Trs hip-hop: Starz Denver Pan African Film Festival 
    founder Ashara Ekundayo.
Trs hip-hop: Starz Denver Pan African Film Festival founder Ashara Ekundayo.
Mark Manger

Urban Slight

A promotional postcard for this year's Starz Denver Pan African Film Festival features a thuggish-looking white boy with headphones around his neck. Clad head to toe in hip-hop garb, he is a sign of the urban style that is ubiquitous not only in high schools, shopping malls and playgrounds across the country, but around the globe, as well.

"He was kind of confused when we saw him on the street and told him why we wanted to take his picture," says Ashara Ekundayo, founder and co-director of the festival. "Here was this cat who had taken on the identity of hip-hop culture without really connecting to it, without really understanding it. It showed perfectly just how big this culture has become, that someone can be totally engulfed by it and not even realize it."

That trend convinced Ekundayo and fellow directors Shawn White and Jennifer Mabry to make the theme of this year's festival "I See Hip Hop," as a testament to the culture that began as a creative means of resistance and rebellion but morphed into a multibillion-dollar industry. The trio hoped to put together a movie lineup that would speak to the popularity of the medium, as well as express understanding and appreciation of hip-hop's roots. So when Ekundayo caught David LaChapelle's documentary Rize this year at the Sundance Film Festival, she knew it was the perfect film for the festival, which kicks off its fifth year on April 25.

An extension of his award-winning short Krumped, Rize, LaChapelle's feature debut, details the phenomenon of "krumping" or "clown dancing," an intense, spastic form of battle dancing in which participants often don clown makeup, that has been exploding in parking lots and alleyways across South Central Los Angeles. Ekundayo was impressed not only by how the film recalled the energy of the early B-boy breakdancing scene of the 1970s, but also by how krumping seemed to be steeped in the ancient African rituals she had studied in college. Ekundayo spoke with some of the dancers in the film, who were also at Sundance, and eventually got to make her pitch to LaChapelle.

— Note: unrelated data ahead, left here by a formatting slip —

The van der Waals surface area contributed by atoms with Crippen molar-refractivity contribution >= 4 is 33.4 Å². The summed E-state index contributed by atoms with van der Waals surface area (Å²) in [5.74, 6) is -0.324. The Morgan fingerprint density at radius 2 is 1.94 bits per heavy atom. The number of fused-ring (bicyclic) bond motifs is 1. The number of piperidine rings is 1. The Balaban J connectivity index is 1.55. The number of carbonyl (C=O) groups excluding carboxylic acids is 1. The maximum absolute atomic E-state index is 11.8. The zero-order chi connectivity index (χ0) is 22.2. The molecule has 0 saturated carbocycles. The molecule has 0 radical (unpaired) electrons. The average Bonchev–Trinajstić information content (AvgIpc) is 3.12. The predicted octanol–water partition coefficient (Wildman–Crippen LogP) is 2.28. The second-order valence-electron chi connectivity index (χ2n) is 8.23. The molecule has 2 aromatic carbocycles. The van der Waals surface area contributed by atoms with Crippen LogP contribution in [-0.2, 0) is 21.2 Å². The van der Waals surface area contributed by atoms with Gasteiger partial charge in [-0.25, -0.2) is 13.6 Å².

"He was very cool about it," Ekundayo remembers. "For someone as big as he is, he was really gracious. He said he would love to come show the film in Denver; the producers all seemed excited about the idea, too."

Lions Gate Films wasn't so excited, however. The motion-picture acquisition, production and distribution arm of Lions Gate Entertainment had acquired the worldwide rights to Rize -- essentially taking screening control out of LaChapelle's hands -- and had other plans for the documentary's roll-out.

"Lions Gate told us that they didn't want to screen the film in any more festivals because they are anticipating a summer release and they don't want to saturate the market," says festival co-director White. "But that doesn't make sense, because they're not even planning on bringing the film to Denver at all, so there's no market to saturate. There's no harm in letting us screen the film here. We'll get them glowing praise and tons of buzz, and a few months down the road, they'll see that in DVD sales."

Lions Gate Films did not return numerous phone calls, but Natalie Reubens, a production coordinator for LaChapelle, agreed that Lions Gate most likely will not release the picture in Denver.